So recently +luke crane said some dumb shit about AW and Fate-based games on +Sean Nittner 's podcast Narrative Control.

In fact, what he said is so dumb that I keep trying to comment on it and then erase what I wrote and try again later.  And yet... my mind keeps mulling it over.  Here's the thing I think that games like Dungeon World, Monsterhearts, Sagas of the Icelanders and The Sprawl DO represent real design.  Luke is dumb to say otherwise.  BUT!  I completely empathize with the feelings that would lead one to say such a dumb thing.

Does that make sense?

Let me start with something that definitely isn't design: Every game of Sorcerer I have ever played.  I've played Sorcerer in a Gothic Fantasy world, in a Mad Max-like World, in Post-Katrina New Orleans, in a coastal beach community, and probably a few others I'm forgetting.  Here's the thing, each of those games is memorable for different reasons but the gameplay experience feels pretty much the same from game to game.  That's because it's the identical cycle of how what I say impacts the mechanics who then informs the next thing I say.

Now here's the thing, to play across all those settings I don't have to change a thing mechanically.  I might put a different label on Humanity and customize some Descriptors but that's it.  I don't have to write new demon powers.  I don't have to come up with new stats.  I don't have to add a new method of handling financial resources.  I just do some verbal sketch work and I'm done.

Now here's the tricky thing.  I feel very similar when I play Apocalypse World or Sagas of the Icelander or Dungeon World or Monsterhearts or The Sprawl.  I feel like although the fiction has changed substantially the game play experience has not.  The kinds of decisions about what say and how that impacts the mechanics and how that informs the next thing I say is the same across all those games.


Unlike Sorcerer to get there is a lot more work.  You might have this core cycle of communication but in-order to direct that cycle towards: Survivors in a apocalypse, emotionally arrested teen monsters, heroic adventurers, Icelandic settlers, or cyberpunk professionals you have to build all the components from the ground up.  You have to decide what's important to you about who these people are and what you want them to be doing,  And then you have to articulate that, encode in in the AW language, and possibly add some extensions.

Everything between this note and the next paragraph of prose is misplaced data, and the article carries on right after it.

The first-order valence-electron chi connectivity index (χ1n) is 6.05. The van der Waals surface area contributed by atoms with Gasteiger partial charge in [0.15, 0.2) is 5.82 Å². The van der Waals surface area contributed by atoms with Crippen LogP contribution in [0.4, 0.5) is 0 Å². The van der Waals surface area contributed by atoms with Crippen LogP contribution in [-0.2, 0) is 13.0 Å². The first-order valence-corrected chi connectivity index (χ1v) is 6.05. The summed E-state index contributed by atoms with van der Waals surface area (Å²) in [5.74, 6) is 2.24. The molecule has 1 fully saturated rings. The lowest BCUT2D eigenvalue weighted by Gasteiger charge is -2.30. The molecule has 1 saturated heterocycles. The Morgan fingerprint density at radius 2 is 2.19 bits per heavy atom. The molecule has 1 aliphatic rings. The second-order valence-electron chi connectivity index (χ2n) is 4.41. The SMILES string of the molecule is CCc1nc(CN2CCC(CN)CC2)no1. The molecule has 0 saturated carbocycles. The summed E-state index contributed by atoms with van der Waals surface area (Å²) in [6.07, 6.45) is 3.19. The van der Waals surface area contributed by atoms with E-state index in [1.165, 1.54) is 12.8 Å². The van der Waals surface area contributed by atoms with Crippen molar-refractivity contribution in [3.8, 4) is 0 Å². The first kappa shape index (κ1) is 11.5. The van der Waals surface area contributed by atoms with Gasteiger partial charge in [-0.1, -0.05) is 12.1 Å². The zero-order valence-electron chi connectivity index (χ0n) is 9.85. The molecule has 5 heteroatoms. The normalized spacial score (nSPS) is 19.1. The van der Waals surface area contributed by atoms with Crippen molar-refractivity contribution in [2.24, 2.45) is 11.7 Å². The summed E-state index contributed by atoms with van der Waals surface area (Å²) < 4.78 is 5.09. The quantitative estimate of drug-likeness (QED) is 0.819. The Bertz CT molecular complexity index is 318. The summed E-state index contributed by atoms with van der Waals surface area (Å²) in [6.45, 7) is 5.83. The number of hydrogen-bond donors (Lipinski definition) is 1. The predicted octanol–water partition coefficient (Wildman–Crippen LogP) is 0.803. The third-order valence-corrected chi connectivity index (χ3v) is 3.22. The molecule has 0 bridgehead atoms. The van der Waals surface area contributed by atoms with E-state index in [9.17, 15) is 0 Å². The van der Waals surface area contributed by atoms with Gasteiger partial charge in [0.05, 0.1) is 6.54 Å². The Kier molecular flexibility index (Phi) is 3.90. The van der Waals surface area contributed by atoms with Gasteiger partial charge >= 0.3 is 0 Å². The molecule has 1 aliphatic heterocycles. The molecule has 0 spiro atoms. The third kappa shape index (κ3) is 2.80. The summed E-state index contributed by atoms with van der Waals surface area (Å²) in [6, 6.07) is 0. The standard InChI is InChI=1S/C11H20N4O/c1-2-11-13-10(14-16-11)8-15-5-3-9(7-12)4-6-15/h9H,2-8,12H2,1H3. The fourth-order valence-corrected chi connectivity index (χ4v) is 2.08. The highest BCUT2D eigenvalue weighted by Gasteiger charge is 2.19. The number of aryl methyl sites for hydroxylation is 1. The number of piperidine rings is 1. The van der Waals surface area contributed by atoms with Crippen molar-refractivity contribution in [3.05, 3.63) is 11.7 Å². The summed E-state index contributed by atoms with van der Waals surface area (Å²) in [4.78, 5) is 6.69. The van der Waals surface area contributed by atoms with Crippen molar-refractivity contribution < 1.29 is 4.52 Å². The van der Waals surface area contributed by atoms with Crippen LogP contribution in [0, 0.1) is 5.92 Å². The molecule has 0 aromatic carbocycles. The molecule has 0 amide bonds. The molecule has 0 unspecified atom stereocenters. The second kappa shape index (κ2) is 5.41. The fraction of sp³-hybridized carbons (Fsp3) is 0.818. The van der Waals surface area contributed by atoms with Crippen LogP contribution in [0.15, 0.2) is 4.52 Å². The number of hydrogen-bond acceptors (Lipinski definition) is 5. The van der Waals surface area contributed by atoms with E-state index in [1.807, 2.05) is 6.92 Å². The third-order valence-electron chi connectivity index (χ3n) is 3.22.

And that my friends is design.

But like I said I empathize with the feeling because at the end of the day PbtA games feel very similar because of their shared structural language.  And there's a part of me who is sad.  It makes me sad that so many people feel like the AW language or the Fate language is enough to express what they want.  In other words, I want people to want MORE from their ideas then simply encoding them in AW or Fate; a more crafted, custom and specific experience.

And I say that as someone who's writing something for The Sprawl and working on a setting extension for Dungeon World.  But I could never put The Elevator of Regretful Memories, A Dark and Quiet Place, Bread Mold Might Be Medicine, or Silent Sound in AW or Fate.  I'm chasing something so specific with those games and AW and Fate won't deliver those things.

So I say this: PbtA and Fate (and d20, and Gumshoe, etc) are fine core systems... languages of a sort.  If that's the space you really want to work in, fantastic.  It's stupid to reinvent the wheel if you don't have to.  If that really delivers what you want (and for the games I've mentioned I believe that is absolutely what their designers wanted) then go for it.  

But don't reach for one of these games just because "their popular" or their "sufficient."  Reflect on what you want and ask yourself, as a designer, could you build something unique that's a better fit?
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